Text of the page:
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Re: Time to get this out of the way: What is Capitalism?
Damnthematrix wrote:

You see bearing, you again assume that anyone opposed to capitalism is automatically a socialist or a communist.....

You say Capitalism should be allowed to operate without intervention from governments.  OK fine, so how do you ensure it doesn't deviate from Patrick's ideal version without interference? 

It's all very well to define an idealistic version of Capitalism, but
the fact remains it didn't turn out that way, and it evolved into a
monster.....

Mike

Mike,

It is government interference itself that has destroyed capitalism through the creation of fiat money.  As I explained, capitalism cannot exist without the ability to store capital for future use.  The medium used to store it has to be faithful.

What we need is government protection of free-markets and a faithful currency.  "Protection" is not the same as "interference".  Protection outlaws certain practices (such as murder, theft,and fraud) and government gets its power to enforce the prosecution of such practices through the use of a police force that is granted to it by the people.   Interference does not outlaw practices, it only regulates them or cartelizes them for the benefit of whoever the special interests are that encourage them.    Fiat money and our cartel banking system are a perfect example of this, and so far the most destructive.   The ability to enforce interference comes from the same power we grant government in the first case, a police force.

As for how this could be acomplished, that is the $700 billion question.  I think it would be impossible to do so unless people understand first of all what is so terribly wrong with our current fiat money system, which is why I support Chris and the CC 100%.  It is a tall order, as so many millions - no, billions of people have lived their entire lives under fiat money systems.  The failure to understand what really ails us could lead to decsions that make everything even worse, which is why it is critically important that these concepts be understood.

 

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Re: Time to get this out of the way: What is Capitalism?

Patrick Brown,

I'm impressed, what you wrote is a Crash Course in Capitalism, I've read a great deal about capitalism but what you wrote is the best summation ever, thank you.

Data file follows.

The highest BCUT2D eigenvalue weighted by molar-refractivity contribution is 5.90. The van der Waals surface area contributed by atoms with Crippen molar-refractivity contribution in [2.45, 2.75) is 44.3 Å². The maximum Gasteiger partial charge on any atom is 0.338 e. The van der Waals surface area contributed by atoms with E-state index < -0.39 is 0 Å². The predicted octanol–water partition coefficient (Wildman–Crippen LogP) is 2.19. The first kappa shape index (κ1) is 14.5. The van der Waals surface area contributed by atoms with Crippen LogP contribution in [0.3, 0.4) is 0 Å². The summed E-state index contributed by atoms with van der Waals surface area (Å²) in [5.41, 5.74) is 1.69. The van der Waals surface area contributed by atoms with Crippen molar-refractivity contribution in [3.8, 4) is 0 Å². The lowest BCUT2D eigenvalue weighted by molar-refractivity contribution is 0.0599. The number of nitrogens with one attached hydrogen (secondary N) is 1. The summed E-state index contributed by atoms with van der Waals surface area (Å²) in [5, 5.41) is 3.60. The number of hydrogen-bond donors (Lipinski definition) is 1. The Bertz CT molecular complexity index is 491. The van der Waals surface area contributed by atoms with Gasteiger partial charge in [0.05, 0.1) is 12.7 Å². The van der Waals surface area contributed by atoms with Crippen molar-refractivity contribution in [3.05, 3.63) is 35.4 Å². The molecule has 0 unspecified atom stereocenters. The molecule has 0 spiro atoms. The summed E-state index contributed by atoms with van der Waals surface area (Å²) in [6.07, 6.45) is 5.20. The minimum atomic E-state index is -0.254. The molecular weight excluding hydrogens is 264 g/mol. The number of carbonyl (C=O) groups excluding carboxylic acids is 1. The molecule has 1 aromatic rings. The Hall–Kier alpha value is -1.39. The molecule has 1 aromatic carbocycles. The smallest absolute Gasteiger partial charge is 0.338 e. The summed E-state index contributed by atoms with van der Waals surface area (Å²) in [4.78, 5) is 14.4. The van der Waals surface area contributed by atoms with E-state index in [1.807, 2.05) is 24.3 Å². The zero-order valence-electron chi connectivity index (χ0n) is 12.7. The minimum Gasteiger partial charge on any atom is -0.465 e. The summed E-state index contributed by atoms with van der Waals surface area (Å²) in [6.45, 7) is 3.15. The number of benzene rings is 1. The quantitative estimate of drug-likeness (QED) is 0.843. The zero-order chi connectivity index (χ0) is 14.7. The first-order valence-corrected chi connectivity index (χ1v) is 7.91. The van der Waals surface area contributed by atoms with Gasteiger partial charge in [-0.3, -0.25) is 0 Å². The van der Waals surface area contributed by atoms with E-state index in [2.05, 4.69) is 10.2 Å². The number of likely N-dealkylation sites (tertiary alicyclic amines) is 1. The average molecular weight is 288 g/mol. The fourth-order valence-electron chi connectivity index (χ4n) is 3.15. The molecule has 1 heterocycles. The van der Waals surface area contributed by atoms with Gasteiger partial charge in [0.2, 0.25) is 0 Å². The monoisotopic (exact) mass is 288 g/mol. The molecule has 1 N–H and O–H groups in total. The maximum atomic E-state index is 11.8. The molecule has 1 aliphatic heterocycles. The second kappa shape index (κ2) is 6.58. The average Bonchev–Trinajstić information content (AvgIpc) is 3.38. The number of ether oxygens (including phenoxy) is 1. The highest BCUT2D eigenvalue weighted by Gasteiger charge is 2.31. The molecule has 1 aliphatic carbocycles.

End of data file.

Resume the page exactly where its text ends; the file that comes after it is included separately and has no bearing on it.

Something I've been thinking about lately is the problem with setting a dollar value to a monetary metal. The reason we went off the gold standard in 1971 was that the market price of gold was higher than our set value. Why not price products in ounces instead of dollars and let whatever monetary metal we use float in the open market?This would prevent a run on our money because it would always be at the market price.

Greg

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Re: Time to get this out of the way: What is Capitalism?

Mike,
You said:

Quote:

On another thread, it was estimated (and I checked!) that all the gold extracted so far is worth a total of 4.8 trillion dollars.

SO, there isn't enough gold to cover all the wealth/debts on the planet.

Solution please?

Another thing to keep in mind that the "value" of "money" is artificial, and therefore can have no "real" influence on the "value" of "gold".

Compliments of Nixon, the Gold standard died, and the fiat currency that replaced it has been pretending to be valuable.

When you buy gold or silver with your fiat currency, you're exchanging a note of debt with a precious metal that will have value long after the government that backs the fiat is gone. I know you understand this, but applying that logic to your above question nullifies the "debt to gold" discussion, because the debt is backed by a temporal system that looks ever-closer to collapse, while Gold is going to have a "stable" value for the forseeable future.

Plainly said, I think the solution is letting this system die, learning from our mistakes and moving forward wiser.
If by some stroke of luck we narrowly avert catastrophe this time, it'll only serve to embolden our myopic leadership into creating more problems.

Cheers!

Aaron

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Re: Time to get this out of the way: What is Capitalism?
gregroberts wrote:

Patrick Brown,

I'm impressed, what you wrote is a Crash Course in Capitalism, I've
read a great deal about capitalism but what you wrote is the best
summation ever, thank you.

Something I've been thinking about lately is the problem with
setting a dollar value to a monetary metal. The reason we went off the
gold standard in 1971 was that the market price of gold was higher than
our set value. Why not price products in ounces instead of dollars and
let whatever monetary metal we use float in the open market?This would
prevent a run on our money because it would always be at the market
price.

Greg

Wow, thanks!  I'm not sure my explanation comes close to the level of the CC, but I'll take the compliment.

I've been thinking about the challenge of reverting to a gold standard also.  It has been proposed (I think it was by Ron Paul), that all the gold in possession of the US Treasury be added up, and that amount divided by all the dollars in circulation.  Henceforth, that would be the value of the dollar, and the artificial printing of additional dollars without a proportional amount of gold to back it up, would be outlawed.  Fractional-reserve banking would also have to be outlawed for the fraud that it is.  That sounds reasonable to me.  I would love to know what CM's opinion on that idea is.